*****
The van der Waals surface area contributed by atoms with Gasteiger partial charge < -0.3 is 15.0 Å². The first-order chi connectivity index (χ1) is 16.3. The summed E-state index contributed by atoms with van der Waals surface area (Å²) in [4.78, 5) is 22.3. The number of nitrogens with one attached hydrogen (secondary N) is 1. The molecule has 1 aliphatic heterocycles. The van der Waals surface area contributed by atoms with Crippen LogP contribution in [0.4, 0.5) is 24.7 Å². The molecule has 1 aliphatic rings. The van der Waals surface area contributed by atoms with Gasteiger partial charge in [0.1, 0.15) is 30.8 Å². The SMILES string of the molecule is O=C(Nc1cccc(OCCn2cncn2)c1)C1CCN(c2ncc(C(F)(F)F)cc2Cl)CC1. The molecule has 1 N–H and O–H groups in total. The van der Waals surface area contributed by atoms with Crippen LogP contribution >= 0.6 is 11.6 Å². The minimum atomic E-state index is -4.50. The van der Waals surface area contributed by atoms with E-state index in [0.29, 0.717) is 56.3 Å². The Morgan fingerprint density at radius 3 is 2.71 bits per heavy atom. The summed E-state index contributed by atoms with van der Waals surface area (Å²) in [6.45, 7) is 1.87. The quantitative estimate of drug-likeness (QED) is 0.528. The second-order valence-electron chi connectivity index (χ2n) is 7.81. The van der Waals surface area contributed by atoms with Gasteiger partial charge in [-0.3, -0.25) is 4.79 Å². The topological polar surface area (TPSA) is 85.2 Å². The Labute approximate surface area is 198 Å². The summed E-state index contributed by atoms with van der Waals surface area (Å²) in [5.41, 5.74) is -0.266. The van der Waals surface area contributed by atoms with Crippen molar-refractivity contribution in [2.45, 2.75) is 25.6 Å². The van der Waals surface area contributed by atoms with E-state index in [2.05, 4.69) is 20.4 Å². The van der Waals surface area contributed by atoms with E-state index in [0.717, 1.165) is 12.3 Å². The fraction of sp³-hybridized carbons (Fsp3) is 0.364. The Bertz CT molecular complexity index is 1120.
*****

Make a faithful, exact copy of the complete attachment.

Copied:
The van der Waals surface area contributed by atoms with Gasteiger partial charge < -0.3 is 15.0 Å². The first-order chi connectivity index (χ1) is 16.3. The summed E-state index contributed by atoms with van der Waals surface area (Å²) in [4.78, 5) is 22.3. The number of nitrogens with one attached hydrogen (secondary N) is 1. The molecule has 1 aliphatic heterocycles. The van der Waals surface area contributed by atoms with Crippen LogP contribution in [0.4, 0.5) is 24.7 Å². The molecule has 1 aliphatic rings. The van der Waals surface area contributed by atoms with Gasteiger partial charge in [0.1, 0.15) is 30.8 Å². The SMILES string of the molecule is O=C(Nc1cccc(OCCn2cncn2)c1)C1CCN(c2ncc(C(F)(F)F)cc2Cl)CC1. The molecule has 1 N–H and O–H groups in total. The van der Waals surface area contributed by atoms with Crippen LogP contribution >= 0.6 is 11.6 Å². The minimum atomic E-state index is -4.50. The van der Waals surface area contributed by atoms with E-state index in [0.29, 0.717) is 56.3 Å². The Morgan fingerprint density at radius 3 is 2.71 bits per heavy atom. The summed E-state index contributed by atoms with van der Waals surface area (Å²) in [6.45, 7) is 1.87. The quantitative estimate of drug-likeness (QED) is 0.528. The second-order valence-electron chi connectivity index (χ2n) is 7.81. The van der Waals surface area contributed by atoms with Gasteiger partial charge in [-0.3, -0.25) is 4.79 Å². The topological polar surface area (TPSA) is 85.2 Å². The Labute approximate surface area is 198 Å². The summed E-state index contributed by atoms with van der Waals surface area (Å²) in [5.41, 5.74) is -0.266. The van der Waals surface area contributed by atoms with Crippen molar-refractivity contribution in [2.45, 2.75) is 25.6 Å². The van der Waals surface area contributed by atoms with E-state index in [2.05, 4.69) is 20.4 Å². The van der Waals surface area contributed by atoms with E-state index in [0.717, 1.165) is 12.3 Å². The fraction of sp³-hybridized carbons (Fsp3) is 0.364. The Bertz CT molecular complexity index is 1120.